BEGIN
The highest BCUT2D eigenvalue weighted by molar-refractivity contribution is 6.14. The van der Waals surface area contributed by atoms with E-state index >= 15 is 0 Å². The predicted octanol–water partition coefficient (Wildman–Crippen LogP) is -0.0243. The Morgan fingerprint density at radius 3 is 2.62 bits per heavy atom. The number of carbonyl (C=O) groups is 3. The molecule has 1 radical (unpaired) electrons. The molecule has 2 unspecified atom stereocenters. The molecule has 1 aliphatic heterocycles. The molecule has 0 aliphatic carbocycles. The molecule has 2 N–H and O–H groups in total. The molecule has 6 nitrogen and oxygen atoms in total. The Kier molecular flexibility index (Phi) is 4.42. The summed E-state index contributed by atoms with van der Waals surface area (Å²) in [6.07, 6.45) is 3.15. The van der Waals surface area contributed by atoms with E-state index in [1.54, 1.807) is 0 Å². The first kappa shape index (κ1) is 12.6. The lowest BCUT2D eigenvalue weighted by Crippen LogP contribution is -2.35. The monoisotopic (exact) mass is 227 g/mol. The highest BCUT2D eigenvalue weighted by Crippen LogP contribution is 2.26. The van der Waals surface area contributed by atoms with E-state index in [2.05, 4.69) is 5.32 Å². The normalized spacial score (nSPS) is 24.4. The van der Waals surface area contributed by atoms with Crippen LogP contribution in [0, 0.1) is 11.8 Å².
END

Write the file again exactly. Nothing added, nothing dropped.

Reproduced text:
The highest BCUT2D eigenvalue weighted by molar-refractivity contribution is 6.14. The van der Waals surface area contributed by atoms with E-state index >= 15 is 0 Å². The predicted octanol–water partition coefficient (Wildman–Crippen LogP) is -0.0243. The Morgan fingerprint density at radius 3 is 2.62 bits per heavy atom. The number of carbonyl (C=O) groups is 3. The molecule has 1 radical (unpaired) electrons. The molecule has 2 unspecified atom stereocenters. The molecule has 1 aliphatic heterocycles. The molecule has 0 aliphatic carbocycles. The molecule has 2 N–H and O–H groups in total. The molecule has 6 nitrogen and oxygen atoms in total. The Kier molecular flexibility index (Phi) is 4.42. The summed E-state index contributed by atoms with van der Waals surface area (Å²) in [6.07, 6.45) is 3.15. The van der Waals surface area contributed by atoms with E-state index in [1.54, 1.807) is 0 Å². The first kappa shape index (κ1) is 12.6. The lowest BCUT2D eigenvalue weighted by Crippen LogP contribution is -2.35. The monoisotopic (exact) mass is 227 g/mol. The highest BCUT2D eigenvalue weighted by Crippen LogP contribution is 2.26. The van der Waals surface area contributed by atoms with E-state index in [2.05, 4.69) is 5.32 Å². The normalized spacial score (nSPS) is 24.4. The van der Waals surface area contributed by atoms with Crippen LogP contribution in [0, 0.1) is 11.8 Å².